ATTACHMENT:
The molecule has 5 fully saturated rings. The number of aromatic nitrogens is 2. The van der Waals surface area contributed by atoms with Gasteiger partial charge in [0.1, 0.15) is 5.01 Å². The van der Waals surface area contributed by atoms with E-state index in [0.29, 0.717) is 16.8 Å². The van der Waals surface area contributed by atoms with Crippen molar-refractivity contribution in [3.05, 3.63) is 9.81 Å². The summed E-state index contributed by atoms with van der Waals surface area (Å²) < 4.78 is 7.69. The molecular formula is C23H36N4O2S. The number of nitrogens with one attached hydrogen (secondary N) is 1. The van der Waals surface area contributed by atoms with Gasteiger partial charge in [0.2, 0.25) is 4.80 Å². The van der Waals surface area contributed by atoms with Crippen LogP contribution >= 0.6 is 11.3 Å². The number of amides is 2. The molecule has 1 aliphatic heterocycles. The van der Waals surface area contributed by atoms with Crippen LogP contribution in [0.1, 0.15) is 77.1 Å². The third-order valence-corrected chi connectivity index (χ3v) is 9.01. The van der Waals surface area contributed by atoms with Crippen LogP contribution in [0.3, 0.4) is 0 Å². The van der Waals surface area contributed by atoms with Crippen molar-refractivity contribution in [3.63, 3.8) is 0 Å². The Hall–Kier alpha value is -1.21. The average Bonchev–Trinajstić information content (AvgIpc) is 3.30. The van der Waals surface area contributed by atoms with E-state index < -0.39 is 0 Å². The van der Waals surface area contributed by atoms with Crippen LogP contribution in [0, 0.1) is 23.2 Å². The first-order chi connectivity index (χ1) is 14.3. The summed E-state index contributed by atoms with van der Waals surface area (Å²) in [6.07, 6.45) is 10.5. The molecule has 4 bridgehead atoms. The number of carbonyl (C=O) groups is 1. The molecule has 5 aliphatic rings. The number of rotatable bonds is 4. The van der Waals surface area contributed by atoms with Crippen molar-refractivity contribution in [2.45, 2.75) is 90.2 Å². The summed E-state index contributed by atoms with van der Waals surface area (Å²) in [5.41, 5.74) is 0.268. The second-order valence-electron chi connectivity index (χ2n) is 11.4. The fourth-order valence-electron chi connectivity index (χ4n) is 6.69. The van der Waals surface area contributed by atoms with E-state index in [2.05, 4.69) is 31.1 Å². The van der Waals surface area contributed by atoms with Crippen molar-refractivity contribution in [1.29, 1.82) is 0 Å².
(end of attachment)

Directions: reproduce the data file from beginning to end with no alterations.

The molecule has 5 fully saturated rings. The number of aromatic nitrogens is 2. The van der Waals surface area contributed by atoms with Gasteiger partial charge in [0.1, 0.15) is 5.01 Å². The van der Waals surface area contributed by atoms with E-state index in [0.29, 0.717) is 16.8 Å². The van der Waals surface area contributed by atoms with Crippen molar-refractivity contribution in [3.05, 3.63) is 9.81 Å². The summed E-state index contributed by atoms with van der Waals surface area (Å²) < 4.78 is 7.69. The molecular formula is C23H36N4O2S. The number of nitrogens with one attached hydrogen (secondary N) is 1. The van der Waals surface area contributed by atoms with Gasteiger partial charge in [0.2, 0.25) is 4.80 Å². The van der Waals surface area contributed by atoms with Crippen LogP contribution >= 0.6 is 11.3 Å². The number of amides is 2. The molecule has 1 aliphatic heterocycles. The van der Waals surface area contributed by atoms with Crippen LogP contribution in [0.1, 0.15) is 77.1 Å². The third-order valence-corrected chi connectivity index (χ3v) is 9.01. The van der Waals surface area contributed by atoms with Crippen LogP contribution in [0.3, 0.4) is 0 Å². The van der Waals surface area contributed by atoms with Crippen molar-refractivity contribution in [3.63, 3.8) is 0 Å². The Hall–Kier alpha value is -1.21. The average Bonchev–Trinajstić information content (AvgIpc) is 3.30. The van der Waals surface area contributed by atoms with E-state index < -0.39 is 0 Å². The van der Waals surface area contributed by atoms with Crippen LogP contribution in [0, 0.1) is 23.2 Å². The first-order chi connectivity index (χ1) is 14.3. The summed E-state index contributed by atoms with van der Waals surface area (Å²) in [6.07, 6.45) is 10.5. The molecule has 4 bridgehead atoms. The number of carbonyl (C=O) groups is 1. The molecule has 5 aliphatic rings. The number of rotatable bonds is 4. The van der Waals surface area contributed by atoms with Crippen molar-refractivity contribution in [2.45, 2.75) is 90.2 Å². The summed E-state index contributed by atoms with van der Waals surface area (Å²) in [5.41, 5.74) is 0.268. The second-order valence-electron chi connectivity index (χ2n) is 11.4. The fourth-order valence-electron chi connectivity index (χ4n) is 6.69. The van der Waals surface area contributed by atoms with E-state index in [2.05, 4.69) is 31.1 Å². The van der Waals surface area contributed by atoms with Crippen molar-refractivity contribution in [1.29, 1.82) is 0 Å².